Why Your Brain and Santa Like Chocolate Chip Cookies

chocolate chip cookies

Chocolate chip cookies and a large glass of milk go together. Everyone knows that – including Santa Claus. Leaving out a plate of cookies and milk on Christmas Eve is a time-honored tradition. Children may be concerned for Santa’s long night and want to make sure he has sustenance along the way. Or, more likely, if they think if there’s a margin of error on the naughty list, Santa is more kindly if there’s a plate of chocolate chip cookies waiting.

Either way, Santa and Santa’s helpers have a long night ahead of them and a break for chocolate chip cookies and milk is just what’s needed.

While you can have chocolate chips cookies anytime, it seems they become more special at the holidays.

If you have been resisting them all year as part of a healthy lifestyle, the temptation may suddenly be too great to bear. Or, holiday stress and overwhelm warrant breaking the rules, just this once.

More likely, the temptation for a chocolate chip cookie experience is embedded in your brain.

Memories of Chocolate Chip Cookies

Your brain remembers your first taste of a chocolate chip cookie, the aroma of freshly baked ones coming from the over, and the memory of being able to bake your first batch by yourself, even if it came from freezer dough. Every bite calls forth these sensations from your memory file of chocolate chip cookies.

But, there’s something else that makes for these memories. Chemistry professor, Matthew Hartings, of American University explains why the chocolate chip cookie experience is so powerful.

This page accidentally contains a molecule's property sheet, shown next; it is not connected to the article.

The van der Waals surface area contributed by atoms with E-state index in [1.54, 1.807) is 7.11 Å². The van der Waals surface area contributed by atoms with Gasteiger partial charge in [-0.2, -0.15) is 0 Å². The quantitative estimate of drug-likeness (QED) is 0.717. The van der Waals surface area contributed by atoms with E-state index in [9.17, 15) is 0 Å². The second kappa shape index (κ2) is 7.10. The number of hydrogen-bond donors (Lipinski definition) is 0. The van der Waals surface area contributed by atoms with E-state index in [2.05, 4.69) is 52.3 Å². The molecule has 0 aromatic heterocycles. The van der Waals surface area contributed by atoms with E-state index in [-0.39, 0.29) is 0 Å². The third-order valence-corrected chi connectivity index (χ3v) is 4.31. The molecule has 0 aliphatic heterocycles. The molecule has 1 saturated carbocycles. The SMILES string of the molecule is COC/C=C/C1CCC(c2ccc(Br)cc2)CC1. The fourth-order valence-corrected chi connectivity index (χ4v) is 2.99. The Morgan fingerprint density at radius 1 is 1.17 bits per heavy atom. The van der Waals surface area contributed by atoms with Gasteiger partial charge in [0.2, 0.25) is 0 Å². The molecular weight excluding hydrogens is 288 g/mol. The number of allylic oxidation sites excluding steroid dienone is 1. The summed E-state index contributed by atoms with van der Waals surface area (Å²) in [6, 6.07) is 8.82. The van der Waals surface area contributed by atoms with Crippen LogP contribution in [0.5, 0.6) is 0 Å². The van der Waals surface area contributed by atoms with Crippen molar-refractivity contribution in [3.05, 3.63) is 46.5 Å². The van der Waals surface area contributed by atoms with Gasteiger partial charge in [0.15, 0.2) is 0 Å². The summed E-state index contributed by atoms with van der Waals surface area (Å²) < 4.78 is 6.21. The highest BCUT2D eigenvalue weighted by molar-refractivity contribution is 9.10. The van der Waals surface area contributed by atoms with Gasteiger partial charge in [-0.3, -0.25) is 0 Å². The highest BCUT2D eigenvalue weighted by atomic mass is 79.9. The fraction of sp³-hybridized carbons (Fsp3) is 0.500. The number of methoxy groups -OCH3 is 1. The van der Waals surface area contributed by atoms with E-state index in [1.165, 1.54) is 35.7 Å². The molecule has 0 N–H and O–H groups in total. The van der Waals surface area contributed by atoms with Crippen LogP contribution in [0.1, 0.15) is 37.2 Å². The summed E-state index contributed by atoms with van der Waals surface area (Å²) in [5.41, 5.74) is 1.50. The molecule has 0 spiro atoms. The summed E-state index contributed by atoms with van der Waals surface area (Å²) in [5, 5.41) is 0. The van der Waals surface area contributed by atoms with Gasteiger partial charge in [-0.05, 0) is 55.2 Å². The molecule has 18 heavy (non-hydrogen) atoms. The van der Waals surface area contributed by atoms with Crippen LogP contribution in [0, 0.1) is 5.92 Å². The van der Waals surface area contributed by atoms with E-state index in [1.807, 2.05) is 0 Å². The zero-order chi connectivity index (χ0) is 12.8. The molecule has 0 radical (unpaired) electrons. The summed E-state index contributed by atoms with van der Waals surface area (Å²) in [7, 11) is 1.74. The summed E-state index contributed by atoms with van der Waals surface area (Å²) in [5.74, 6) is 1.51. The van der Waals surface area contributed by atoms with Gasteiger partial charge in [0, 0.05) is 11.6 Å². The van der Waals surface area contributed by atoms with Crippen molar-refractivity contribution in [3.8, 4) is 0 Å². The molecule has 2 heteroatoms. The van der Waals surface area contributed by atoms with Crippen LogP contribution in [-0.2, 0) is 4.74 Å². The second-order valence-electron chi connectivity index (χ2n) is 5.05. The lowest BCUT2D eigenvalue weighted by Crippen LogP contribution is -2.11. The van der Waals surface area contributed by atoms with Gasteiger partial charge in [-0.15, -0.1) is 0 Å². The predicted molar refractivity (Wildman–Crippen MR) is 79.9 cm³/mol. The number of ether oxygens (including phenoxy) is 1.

First, both chocolate and milk contain fat and emulsifiers. Chocolate has phospholipids which allow fat to mix (emulsify) with non-fats. This is why it has such a smooth consistency when cocoa butter and cocoa powder are mixed. Milk also has its own emulsifiers. They act to blend its fats into its rich creamy taste.

When taken together, according to Hartings, it’s the milk that now emulsifies the chocolate chip cookie so that you get a richer and fuller cookie flavor.

Second, there’s a memory of an “integrated sensory experience” which is a merger of flavor and aroma. Your brain receptors pick up the different molecules being released from the taste buds and saliva, as well as, the aromatic molecules. Together they mingle and merge to create a new sensation.

Each new milk and chocolate chip cookie experience goes into the memory file and is compared to previous memories. That’s why a homemade chocolate chip cookie with whole milk may elicit a warmer and tastier feeling than store-bought chocolate chip cookies with skim milk.

The Bliss of Chocolate Chip Cookies

But, wait you say, you’re favorite chocolate chip cookie is a store-bought brand!

Dr. David Kessler, former head of the Food and Drug Administration, points to the food industry tapping into your bliss point where its brain circuitry sensation is tied to a desire for more.

“Besides flavorings and additives, they [the food industry] are, according to Dr. Kessler, also manipulating the combinations of salt, sugar, and fats to not only stimulate your brain’s circuitry loops of pleasure but enhance it to a bliss point level with multi-layered taste sensations.”

If you’re Santa or one of Santa’s  helpers, it’s understandable why a plate of chocolate chip cookies and a glass of milk is tempting. What do you think? Is it time for a little bliss?


Sources: http://www.history.com/news/hungry-history/dont-forget-santas-cookies-and-milk-the-history-of-a-popular-christmas-tradition



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